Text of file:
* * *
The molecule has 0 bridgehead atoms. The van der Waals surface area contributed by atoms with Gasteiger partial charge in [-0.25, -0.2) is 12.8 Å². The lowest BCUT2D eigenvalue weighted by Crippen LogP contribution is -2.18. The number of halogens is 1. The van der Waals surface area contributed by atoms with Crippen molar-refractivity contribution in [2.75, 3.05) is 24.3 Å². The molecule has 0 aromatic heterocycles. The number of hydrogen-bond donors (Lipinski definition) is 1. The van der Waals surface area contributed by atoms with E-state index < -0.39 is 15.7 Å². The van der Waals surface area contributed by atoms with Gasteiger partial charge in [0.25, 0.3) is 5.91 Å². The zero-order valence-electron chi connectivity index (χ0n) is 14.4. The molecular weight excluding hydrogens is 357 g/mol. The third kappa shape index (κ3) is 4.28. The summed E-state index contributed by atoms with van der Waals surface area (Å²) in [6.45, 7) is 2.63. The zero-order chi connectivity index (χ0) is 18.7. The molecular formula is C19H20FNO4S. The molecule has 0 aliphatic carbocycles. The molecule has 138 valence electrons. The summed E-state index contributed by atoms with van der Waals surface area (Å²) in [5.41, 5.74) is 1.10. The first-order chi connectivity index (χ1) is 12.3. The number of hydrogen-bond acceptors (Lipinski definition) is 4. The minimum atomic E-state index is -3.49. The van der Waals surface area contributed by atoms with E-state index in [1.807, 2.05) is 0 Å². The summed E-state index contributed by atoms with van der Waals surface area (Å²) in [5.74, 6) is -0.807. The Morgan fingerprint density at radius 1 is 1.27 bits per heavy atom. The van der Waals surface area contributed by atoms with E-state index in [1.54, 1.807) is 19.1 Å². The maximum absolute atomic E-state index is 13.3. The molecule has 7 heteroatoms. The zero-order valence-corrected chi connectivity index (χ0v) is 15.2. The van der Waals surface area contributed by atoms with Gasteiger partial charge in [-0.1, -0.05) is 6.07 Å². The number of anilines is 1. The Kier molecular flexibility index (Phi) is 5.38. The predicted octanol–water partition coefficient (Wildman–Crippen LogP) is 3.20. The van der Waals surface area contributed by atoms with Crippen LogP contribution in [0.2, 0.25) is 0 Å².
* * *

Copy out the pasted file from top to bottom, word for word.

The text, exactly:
The molecule has 0 bridgehead atoms. The van der Waals surface area contributed by atoms with Gasteiger partial charge in [-0.25, -0.2) is 12.8 Å². The lowest BCUT2D eigenvalue weighted by Crippen LogP contribution is -2.18. The number of halogens is 1. The van der Waals surface area contributed by atoms with Crippen molar-refractivity contribution in [2.75, 3.05) is 24.3 Å². The molecule has 0 aromatic heterocycles. The number of hydrogen-bond donors (Lipinski definition) is 1. The van der Waals surface area contributed by atoms with E-state index < -0.39 is 15.7 Å². The van der Waals surface area contributed by atoms with Gasteiger partial charge in [0.25, 0.3) is 5.91 Å². The zero-order valence-electron chi connectivity index (χ0n) is 14.4. The molecular weight excluding hydrogens is 357 g/mol. The third kappa shape index (κ3) is 4.28. The summed E-state index contributed by atoms with van der Waals surface area (Å²) in [6.45, 7) is 2.63. The zero-order chi connectivity index (χ0) is 18.7. The molecular formula is C19H20FNO4S. The molecule has 0 aliphatic carbocycles. The molecule has 138 valence electrons. The summed E-state index contributed by atoms with van der Waals surface area (Å²) in [5.41, 5.74) is 1.10. The first-order chi connectivity index (χ1) is 12.3. The number of hydrogen-bond acceptors (Lipinski definition) is 4. The minimum atomic E-state index is -3.49. The van der Waals surface area contributed by atoms with E-state index in [1.807, 2.05) is 0 Å². The summed E-state index contributed by atoms with van der Waals surface area (Å²) in [5.74, 6) is -0.807. The Morgan fingerprint density at radius 1 is 1.27 bits per heavy atom. The van der Waals surface area contributed by atoms with E-state index in [1.54, 1.807) is 19.1 Å². The maximum absolute atomic E-state index is 13.3. The molecule has 7 heteroatoms. The zero-order valence-corrected chi connectivity index (χ0v) is 15.2. The van der Waals surface area contributed by atoms with Gasteiger partial charge in [-0.1, -0.05) is 6.07 Å². The number of anilines is 1. The Kier molecular flexibility index (Phi) is 5.38. The predicted octanol–water partition coefficient (Wildman–Crippen LogP) is 3.20. The van der Waals surface area contributed by atoms with Crippen LogP contribution in [0.2, 0.25) is 0 Å².